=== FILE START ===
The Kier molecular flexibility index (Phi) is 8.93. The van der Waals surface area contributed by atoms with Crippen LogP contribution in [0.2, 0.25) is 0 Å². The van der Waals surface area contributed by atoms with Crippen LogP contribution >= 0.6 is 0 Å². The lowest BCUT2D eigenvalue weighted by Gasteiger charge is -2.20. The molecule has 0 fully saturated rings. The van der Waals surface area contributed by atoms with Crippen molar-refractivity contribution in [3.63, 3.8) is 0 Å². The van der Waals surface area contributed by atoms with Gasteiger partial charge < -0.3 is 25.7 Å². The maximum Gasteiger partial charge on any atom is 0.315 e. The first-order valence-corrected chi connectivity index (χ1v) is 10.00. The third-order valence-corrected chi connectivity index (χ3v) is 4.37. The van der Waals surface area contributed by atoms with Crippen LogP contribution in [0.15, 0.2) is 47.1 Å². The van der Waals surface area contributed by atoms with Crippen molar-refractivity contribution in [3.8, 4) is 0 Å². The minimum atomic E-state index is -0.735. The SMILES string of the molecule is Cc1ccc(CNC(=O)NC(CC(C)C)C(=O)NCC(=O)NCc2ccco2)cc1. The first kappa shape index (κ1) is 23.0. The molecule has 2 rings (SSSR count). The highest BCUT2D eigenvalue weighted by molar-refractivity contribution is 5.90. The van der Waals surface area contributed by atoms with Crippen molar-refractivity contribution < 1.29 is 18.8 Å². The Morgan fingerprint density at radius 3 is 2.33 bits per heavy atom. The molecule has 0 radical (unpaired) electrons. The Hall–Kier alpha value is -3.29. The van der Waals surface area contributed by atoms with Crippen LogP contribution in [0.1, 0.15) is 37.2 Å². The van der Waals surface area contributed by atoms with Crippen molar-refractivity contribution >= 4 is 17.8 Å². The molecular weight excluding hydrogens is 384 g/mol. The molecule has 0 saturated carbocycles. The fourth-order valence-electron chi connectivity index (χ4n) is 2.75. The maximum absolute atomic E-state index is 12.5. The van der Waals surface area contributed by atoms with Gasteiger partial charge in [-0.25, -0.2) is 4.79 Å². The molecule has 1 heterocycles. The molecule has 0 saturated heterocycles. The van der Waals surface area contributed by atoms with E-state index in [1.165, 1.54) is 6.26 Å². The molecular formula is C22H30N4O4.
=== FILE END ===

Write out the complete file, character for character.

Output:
The Kier molecular flexibility index (Phi) is 8.93. The van der Waals surface area contributed by atoms with Crippen LogP contribution in [0.2, 0.25) is 0 Å². The van der Waals surface area contributed by atoms with Crippen LogP contribution >= 0.6 is 0 Å². The lowest BCUT2D eigenvalue weighted by Gasteiger charge is -2.20. The molecule has 0 fully saturated rings. The van der Waals surface area contributed by atoms with Crippen molar-refractivity contribution in [3.63, 3.8) is 0 Å². The van der Waals surface area contributed by atoms with Gasteiger partial charge < -0.3 is 25.7 Å². The maximum Gasteiger partial charge on any atom is 0.315 e. The first-order valence-corrected chi connectivity index (χ1v) is 10.00. The third-order valence-corrected chi connectivity index (χ3v) is 4.37. The van der Waals surface area contributed by atoms with Crippen LogP contribution in [0.15, 0.2) is 47.1 Å². The van der Waals surface area contributed by atoms with Crippen molar-refractivity contribution in [3.8, 4) is 0 Å². The minimum atomic E-state index is -0.735. The SMILES string of the molecule is Cc1ccc(CNC(=O)NC(CC(C)C)C(=O)NCC(=O)NCc2ccco2)cc1. The first kappa shape index (κ1) is 23.0. The molecule has 2 rings (SSSR count). The highest BCUT2D eigenvalue weighted by molar-refractivity contribution is 5.90. The van der Waals surface area contributed by atoms with Crippen molar-refractivity contribution < 1.29 is 18.8 Å². The Morgan fingerprint density at radius 3 is 2.33 bits per heavy atom. The molecule has 0 radical (unpaired) electrons. The Hall–Kier alpha value is -3.29. The van der Waals surface area contributed by atoms with Crippen LogP contribution in [0.1, 0.15) is 37.2 Å². The van der Waals surface area contributed by atoms with Crippen molar-refractivity contribution >= 4 is 17.8 Å². The molecular weight excluding hydrogens is 384 g/mol. The molecule has 0 saturated carbocycles. The fourth-order valence-electron chi connectivity index (χ4n) is 2.75. The maximum absolute atomic E-state index is 12.5. The van der Waals surface area contributed by atoms with Gasteiger partial charge in [-0.25, -0.2) is 4.79 Å². The molecule has 1 heterocycles. The molecule has 0 saturated heterocycles. The van der Waals surface area contributed by atoms with E-state index in [1.165, 1.54) is 6.26 Å². The molecular formula is C22H30N4O4.